I was contacted a few days ago by someone I’d known in my network marketing organization many years ago. Was I still in the business? she wanted to know. She was interested in getting back into it. We went back and forth a few times on email, and then I wrote to her: “People have so many different reasons for wanting to do this, and I don’t want to make assumptions: What is it you’re looking for in a network marketing venture? What’s most important to you?”

And she wrote back: “First, loyalty and trust.”


She is keenly interested in a quality product, she went on to say, and first-rate training. And she has clear financial goals, which she told me about—six sentences later. But the most important factor for her came in those first four words: “First, loyalty and trust.”

We often think of trust as a condition for doing business, a quality we need to have and instill in order to build a strong network, which in turn will lead to the results we seek to gain from that business. That is, a means to an end. But for my friend, trust isn’t simply a means to an end—it is an end.

It’s not just a feature: it’s a benefit. And so it is, I suspect, for most all of us in this business—because trust is food for the soul.

Without it, we starve.

We’re surrounded today by ample evidence of suspicion and mistrust, division and danger. (We line up at the metal detectors, doffing our shoes to prove we’re not out to bomb anyone—and that’s just our junior high schools!) Yet these are but the inevitable zigs and zags, the traumatic course-correction growing pains, in humanity’s overall onward march of ever-increasing trust.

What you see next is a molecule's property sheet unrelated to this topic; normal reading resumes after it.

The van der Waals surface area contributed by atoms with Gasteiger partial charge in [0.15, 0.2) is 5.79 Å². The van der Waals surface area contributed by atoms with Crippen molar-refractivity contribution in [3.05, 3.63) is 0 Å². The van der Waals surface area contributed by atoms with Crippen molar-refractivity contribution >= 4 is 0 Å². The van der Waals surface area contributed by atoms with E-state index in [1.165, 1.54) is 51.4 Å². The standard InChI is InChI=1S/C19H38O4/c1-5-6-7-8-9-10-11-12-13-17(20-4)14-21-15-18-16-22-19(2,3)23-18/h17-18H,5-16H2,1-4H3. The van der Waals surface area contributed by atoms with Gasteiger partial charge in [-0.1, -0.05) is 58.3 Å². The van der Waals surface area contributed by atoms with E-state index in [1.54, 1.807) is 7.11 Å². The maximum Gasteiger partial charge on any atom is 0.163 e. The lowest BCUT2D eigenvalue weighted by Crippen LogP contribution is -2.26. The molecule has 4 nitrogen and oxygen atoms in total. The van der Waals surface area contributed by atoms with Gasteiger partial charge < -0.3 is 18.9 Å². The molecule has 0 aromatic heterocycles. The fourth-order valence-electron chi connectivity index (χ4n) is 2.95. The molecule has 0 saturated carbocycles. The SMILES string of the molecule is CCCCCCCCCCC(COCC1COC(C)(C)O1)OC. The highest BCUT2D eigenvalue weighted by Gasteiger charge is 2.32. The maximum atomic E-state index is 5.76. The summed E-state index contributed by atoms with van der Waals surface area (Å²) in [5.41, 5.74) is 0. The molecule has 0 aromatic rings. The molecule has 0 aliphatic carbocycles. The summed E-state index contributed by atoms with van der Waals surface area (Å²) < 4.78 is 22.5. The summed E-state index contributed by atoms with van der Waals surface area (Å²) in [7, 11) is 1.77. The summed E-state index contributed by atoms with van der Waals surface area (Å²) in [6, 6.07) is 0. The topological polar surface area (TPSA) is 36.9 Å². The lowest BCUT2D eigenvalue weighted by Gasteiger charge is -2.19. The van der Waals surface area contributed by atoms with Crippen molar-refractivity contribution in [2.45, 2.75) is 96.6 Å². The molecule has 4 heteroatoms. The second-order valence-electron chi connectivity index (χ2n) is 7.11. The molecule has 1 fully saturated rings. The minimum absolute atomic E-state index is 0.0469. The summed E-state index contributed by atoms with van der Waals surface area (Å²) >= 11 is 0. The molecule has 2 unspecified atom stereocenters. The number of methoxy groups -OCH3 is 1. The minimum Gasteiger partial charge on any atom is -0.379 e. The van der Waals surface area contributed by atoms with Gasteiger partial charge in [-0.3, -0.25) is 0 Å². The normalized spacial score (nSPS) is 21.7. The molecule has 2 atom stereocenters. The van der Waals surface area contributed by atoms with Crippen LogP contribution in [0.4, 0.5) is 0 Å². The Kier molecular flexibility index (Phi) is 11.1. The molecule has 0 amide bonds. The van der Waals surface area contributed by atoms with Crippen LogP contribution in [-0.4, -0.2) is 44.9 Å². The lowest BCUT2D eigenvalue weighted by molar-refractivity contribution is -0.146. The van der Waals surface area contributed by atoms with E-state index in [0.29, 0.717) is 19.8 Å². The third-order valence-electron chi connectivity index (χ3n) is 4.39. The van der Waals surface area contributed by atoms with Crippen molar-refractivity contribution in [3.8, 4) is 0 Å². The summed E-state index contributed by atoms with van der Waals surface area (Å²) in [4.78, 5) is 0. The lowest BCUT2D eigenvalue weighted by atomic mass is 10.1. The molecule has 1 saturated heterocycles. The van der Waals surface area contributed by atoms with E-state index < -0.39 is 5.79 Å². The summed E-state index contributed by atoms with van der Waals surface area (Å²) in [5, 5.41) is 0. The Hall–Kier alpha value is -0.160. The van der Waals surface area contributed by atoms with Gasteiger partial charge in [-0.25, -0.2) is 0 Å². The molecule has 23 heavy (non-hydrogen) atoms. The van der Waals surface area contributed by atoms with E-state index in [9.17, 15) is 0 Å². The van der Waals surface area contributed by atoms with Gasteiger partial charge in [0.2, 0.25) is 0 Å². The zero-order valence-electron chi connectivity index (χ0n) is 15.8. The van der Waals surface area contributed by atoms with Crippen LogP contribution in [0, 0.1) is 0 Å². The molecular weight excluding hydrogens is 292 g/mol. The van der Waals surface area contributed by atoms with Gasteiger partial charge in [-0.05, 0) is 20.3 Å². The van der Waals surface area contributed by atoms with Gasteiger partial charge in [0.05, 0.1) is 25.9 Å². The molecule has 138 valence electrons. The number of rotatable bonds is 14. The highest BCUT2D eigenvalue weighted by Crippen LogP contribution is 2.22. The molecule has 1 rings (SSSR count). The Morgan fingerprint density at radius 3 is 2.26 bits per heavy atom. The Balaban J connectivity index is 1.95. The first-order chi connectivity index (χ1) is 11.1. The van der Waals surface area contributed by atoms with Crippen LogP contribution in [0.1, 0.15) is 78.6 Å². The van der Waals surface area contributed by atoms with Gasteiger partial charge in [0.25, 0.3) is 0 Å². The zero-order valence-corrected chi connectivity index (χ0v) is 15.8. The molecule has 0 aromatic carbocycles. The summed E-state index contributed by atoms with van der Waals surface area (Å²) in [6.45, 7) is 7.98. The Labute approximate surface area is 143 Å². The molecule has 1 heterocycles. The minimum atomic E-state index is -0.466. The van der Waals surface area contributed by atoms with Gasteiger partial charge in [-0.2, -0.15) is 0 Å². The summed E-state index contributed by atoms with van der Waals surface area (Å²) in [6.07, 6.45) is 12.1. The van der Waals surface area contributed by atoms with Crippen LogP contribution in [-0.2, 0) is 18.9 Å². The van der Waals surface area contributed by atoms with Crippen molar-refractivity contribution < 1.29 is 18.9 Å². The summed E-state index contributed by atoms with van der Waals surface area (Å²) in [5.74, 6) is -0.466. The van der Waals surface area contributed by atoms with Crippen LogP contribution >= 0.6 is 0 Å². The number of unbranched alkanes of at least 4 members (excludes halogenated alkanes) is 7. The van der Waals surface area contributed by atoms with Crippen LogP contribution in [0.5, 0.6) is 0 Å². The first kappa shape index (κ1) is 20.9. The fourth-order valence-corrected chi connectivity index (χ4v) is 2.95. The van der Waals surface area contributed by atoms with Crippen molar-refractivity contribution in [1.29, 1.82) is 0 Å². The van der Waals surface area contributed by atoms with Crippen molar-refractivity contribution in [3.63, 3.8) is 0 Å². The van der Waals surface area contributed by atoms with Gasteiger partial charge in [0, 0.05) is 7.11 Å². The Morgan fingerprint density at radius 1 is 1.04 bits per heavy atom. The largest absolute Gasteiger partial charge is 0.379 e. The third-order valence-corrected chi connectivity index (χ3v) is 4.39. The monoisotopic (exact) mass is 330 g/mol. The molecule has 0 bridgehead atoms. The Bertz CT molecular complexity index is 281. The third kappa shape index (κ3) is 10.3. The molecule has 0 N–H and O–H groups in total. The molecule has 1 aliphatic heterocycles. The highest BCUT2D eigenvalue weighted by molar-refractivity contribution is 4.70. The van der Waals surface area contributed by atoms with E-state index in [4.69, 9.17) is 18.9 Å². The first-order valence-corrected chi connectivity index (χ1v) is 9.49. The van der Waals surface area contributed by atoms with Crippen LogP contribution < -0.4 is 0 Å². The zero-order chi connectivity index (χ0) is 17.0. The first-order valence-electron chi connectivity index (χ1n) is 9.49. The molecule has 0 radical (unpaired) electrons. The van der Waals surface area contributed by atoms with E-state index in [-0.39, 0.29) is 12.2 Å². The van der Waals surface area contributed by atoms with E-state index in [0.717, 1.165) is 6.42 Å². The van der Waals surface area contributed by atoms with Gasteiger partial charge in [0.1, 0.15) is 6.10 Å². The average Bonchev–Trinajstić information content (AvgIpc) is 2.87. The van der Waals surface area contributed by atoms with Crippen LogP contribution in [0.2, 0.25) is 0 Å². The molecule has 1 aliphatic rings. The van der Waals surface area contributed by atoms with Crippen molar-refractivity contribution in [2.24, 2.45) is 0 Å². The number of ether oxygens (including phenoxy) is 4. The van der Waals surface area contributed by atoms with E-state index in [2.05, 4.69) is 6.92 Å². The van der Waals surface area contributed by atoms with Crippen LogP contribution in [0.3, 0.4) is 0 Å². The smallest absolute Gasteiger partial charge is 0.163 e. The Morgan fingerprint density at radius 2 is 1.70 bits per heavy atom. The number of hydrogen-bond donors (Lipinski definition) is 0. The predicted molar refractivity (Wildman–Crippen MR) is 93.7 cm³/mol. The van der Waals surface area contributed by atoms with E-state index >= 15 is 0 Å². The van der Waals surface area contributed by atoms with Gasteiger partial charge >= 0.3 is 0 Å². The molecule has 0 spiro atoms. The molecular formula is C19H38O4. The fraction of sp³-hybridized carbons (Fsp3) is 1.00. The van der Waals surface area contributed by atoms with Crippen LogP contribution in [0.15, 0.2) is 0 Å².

For example.

Can you imagine trusting a complete stranger to hurl a one-ton metal missile at you at hurricane speeds, promising to do his best to miss you by, oh, a least a foot or two? Insane! Nobody is that trusting. Yet we do it every day on our highways. Or what about giving a complete stranger the keys to a vault where you keep all your money? “Are you crazy?!” Not crazy, just trusting: we do that too with every online purchase.

Living in a cave requires no trust. Do-it-yourself is a trustless path. But doing anything that involves collaboration means giving up a piece of ourselves: putting our lives, or at least a piece of our lives, into the hands of others. The history of the advance of civilization is the story of making impossible things possible through increasing our capacity to trust.

And it not only makes us more advanced, it makes us more human, too.

JOHN DAVID MANN is Consulting Editor to Networking Times.